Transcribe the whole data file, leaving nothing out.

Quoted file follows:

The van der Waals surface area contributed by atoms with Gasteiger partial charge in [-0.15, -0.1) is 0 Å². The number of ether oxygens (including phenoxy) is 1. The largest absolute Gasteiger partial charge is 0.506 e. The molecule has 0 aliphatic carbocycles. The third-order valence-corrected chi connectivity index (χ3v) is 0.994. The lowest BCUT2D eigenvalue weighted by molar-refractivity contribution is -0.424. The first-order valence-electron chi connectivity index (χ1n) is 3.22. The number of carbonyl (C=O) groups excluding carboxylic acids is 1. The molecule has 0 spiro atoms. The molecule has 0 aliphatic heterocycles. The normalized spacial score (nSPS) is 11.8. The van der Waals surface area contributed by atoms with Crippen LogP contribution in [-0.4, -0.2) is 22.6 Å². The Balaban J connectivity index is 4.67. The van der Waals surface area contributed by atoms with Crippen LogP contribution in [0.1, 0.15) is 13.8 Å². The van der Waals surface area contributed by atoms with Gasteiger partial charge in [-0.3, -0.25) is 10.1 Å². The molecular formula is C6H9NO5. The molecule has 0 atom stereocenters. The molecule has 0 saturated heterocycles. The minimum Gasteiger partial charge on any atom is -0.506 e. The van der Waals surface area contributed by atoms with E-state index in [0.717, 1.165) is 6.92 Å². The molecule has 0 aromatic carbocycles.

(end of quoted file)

The van der Waals surface area contributed by atoms with Gasteiger partial charge in [-0.15, -0.1) is 0 Å². The number of ether oxygens (including phenoxy) is 1. The largest absolute Gasteiger partial charge is 0.506 e. The molecule has 0 aliphatic carbocycles. The third-order valence-corrected chi connectivity index (χ3v) is 0.994. The lowest BCUT2D eigenvalue weighted by molar-refractivity contribution is -0.424. The first-order valence-electron chi connectivity index (χ1n) is 3.22. The number of carbonyl (C=O) groups excluding carboxylic acids is 1. The molecule has 0 spiro atoms. The molecule has 0 aliphatic heterocycles. The normalized spacial score (nSPS) is 11.8. The van der Waals surface area contributed by atoms with Crippen LogP contribution in [-0.4, -0.2) is 22.6 Å². The Balaban J connectivity index is 4.67. The van der Waals surface area contributed by atoms with Crippen LogP contribution in [0.1, 0.15) is 13.8 Å². The van der Waals surface area contributed by atoms with Gasteiger partial charge in [-0.3, -0.25) is 10.1 Å². The molecular formula is C6H9NO5. The molecule has 0 atom stereocenters. The molecule has 0 saturated heterocycles. The minimum Gasteiger partial charge on any atom is -0.506 e. The van der Waals surface area contributed by atoms with E-state index in [0.717, 1.165) is 6.92 Å². The molecule has 0 aromatic carbocycles.